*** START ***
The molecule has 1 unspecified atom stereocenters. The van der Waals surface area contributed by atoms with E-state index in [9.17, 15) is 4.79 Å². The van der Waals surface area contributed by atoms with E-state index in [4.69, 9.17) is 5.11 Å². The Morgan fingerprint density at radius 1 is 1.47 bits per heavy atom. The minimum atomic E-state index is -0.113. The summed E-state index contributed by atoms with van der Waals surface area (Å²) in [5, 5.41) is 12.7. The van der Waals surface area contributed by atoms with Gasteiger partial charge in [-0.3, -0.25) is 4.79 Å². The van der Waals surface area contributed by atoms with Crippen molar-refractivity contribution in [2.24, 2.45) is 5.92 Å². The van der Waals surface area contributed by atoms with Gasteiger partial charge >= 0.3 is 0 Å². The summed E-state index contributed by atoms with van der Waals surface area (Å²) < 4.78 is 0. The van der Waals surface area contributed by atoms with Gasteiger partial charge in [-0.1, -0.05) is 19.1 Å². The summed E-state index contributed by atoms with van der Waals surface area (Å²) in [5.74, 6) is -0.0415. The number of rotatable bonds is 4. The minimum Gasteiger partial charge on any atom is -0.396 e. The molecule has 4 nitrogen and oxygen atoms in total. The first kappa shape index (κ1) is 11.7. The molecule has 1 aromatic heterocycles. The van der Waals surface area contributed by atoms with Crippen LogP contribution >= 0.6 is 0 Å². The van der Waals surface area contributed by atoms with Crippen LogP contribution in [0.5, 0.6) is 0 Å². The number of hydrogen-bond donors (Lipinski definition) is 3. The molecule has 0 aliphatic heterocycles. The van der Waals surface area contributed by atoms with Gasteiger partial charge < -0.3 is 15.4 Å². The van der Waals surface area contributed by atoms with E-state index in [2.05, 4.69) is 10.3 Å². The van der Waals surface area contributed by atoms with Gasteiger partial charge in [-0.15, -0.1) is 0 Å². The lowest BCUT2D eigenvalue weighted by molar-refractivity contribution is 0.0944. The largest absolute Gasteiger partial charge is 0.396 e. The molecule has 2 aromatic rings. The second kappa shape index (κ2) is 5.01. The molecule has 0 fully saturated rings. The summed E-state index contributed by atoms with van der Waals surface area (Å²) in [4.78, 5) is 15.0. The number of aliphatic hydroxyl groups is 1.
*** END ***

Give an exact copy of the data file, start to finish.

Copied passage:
The molecule has 1 unspecified atom stereocenters. The van der Waals surface area contributed by atoms with E-state index in [9.17, 15) is 4.79 Å². The van der Waals surface area contributed by atoms with E-state index in [4.69, 9.17) is 5.11 Å². The Morgan fingerprint density at radius 1 is 1.47 bits per heavy atom. The minimum atomic E-state index is -0.113. The summed E-state index contributed by atoms with van der Waals surface area (Å²) in [5, 5.41) is 12.7. The van der Waals surface area contributed by atoms with Gasteiger partial charge in [-0.3, -0.25) is 4.79 Å². The van der Waals surface area contributed by atoms with Crippen molar-refractivity contribution in [2.24, 2.45) is 5.92 Å². The van der Waals surface area contributed by atoms with Gasteiger partial charge >= 0.3 is 0 Å². The summed E-state index contributed by atoms with van der Waals surface area (Å²) < 4.78 is 0. The van der Waals surface area contributed by atoms with Gasteiger partial charge in [-0.1, -0.05) is 19.1 Å². The summed E-state index contributed by atoms with van der Waals surface area (Å²) in [5.74, 6) is -0.0415. The number of rotatable bonds is 4. The minimum Gasteiger partial charge on any atom is -0.396 e. The molecule has 4 nitrogen and oxygen atoms in total. The first kappa shape index (κ1) is 11.7. The molecule has 1 aromatic heterocycles. The van der Waals surface area contributed by atoms with Crippen LogP contribution >= 0.6 is 0 Å². The van der Waals surface area contributed by atoms with Crippen LogP contribution in [0.5, 0.6) is 0 Å². The number of hydrogen-bond donors (Lipinski definition) is 3. The molecule has 0 aliphatic heterocycles. The van der Waals surface area contributed by atoms with Gasteiger partial charge < -0.3 is 15.4 Å². The van der Waals surface area contributed by atoms with E-state index in [2.05, 4.69) is 10.3 Å². The van der Waals surface area contributed by atoms with Gasteiger partial charge in [-0.15, -0.1) is 0 Å². The lowest BCUT2D eigenvalue weighted by molar-refractivity contribution is 0.0944. The largest absolute Gasteiger partial charge is 0.396 e. The molecule has 2 aromatic rings. The second kappa shape index (κ2) is 5.01. The molecule has 0 fully saturated rings. The summed E-state index contributed by atoms with van der Waals surface area (Å²) in [4.78, 5) is 15.0. The number of aliphatic hydroxyl groups is 1.